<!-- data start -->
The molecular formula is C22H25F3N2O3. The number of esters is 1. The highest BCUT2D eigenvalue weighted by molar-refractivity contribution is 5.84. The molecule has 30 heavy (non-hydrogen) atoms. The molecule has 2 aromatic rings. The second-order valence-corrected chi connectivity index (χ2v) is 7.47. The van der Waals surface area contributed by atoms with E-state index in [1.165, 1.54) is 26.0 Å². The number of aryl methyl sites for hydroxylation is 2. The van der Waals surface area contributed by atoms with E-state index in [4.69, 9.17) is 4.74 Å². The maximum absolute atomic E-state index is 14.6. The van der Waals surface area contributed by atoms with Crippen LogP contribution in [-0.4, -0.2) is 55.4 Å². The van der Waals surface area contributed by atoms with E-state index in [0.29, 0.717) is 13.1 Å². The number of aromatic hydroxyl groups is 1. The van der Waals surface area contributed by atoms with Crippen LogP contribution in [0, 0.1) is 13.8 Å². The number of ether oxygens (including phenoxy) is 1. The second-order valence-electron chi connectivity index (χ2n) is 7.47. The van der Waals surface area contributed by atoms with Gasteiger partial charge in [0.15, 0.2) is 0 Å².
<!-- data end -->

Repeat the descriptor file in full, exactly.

The molecular formula is C22H25F3N2O3. The number of esters is 1. The highest BCUT2D eigenvalue weighted by molar-refractivity contribution is 5.84. The molecule has 30 heavy (non-hydrogen) atoms. The molecule has 2 aromatic rings. The second-order valence-corrected chi connectivity index (χ2v) is 7.47. The van der Waals surface area contributed by atoms with E-state index in [1.165, 1.54) is 26.0 Å². The number of aryl methyl sites for hydroxylation is 2. The van der Waals surface area contributed by atoms with E-state index in [4.69, 9.17) is 4.74 Å². The maximum absolute atomic E-state index is 14.6. The van der Waals surface area contributed by atoms with Crippen LogP contribution in [-0.4, -0.2) is 55.4 Å². The van der Waals surface area contributed by atoms with E-state index in [0.29, 0.717) is 13.1 Å². The number of aromatic hydroxyl groups is 1. The van der Waals surface area contributed by atoms with Crippen LogP contribution in [0, 0.1) is 13.8 Å². The number of ether oxygens (including phenoxy) is 1. The second-order valence-electron chi connectivity index (χ2n) is 7.47. The van der Waals surface area contributed by atoms with Gasteiger partial charge in [0.15, 0.2) is 0 Å².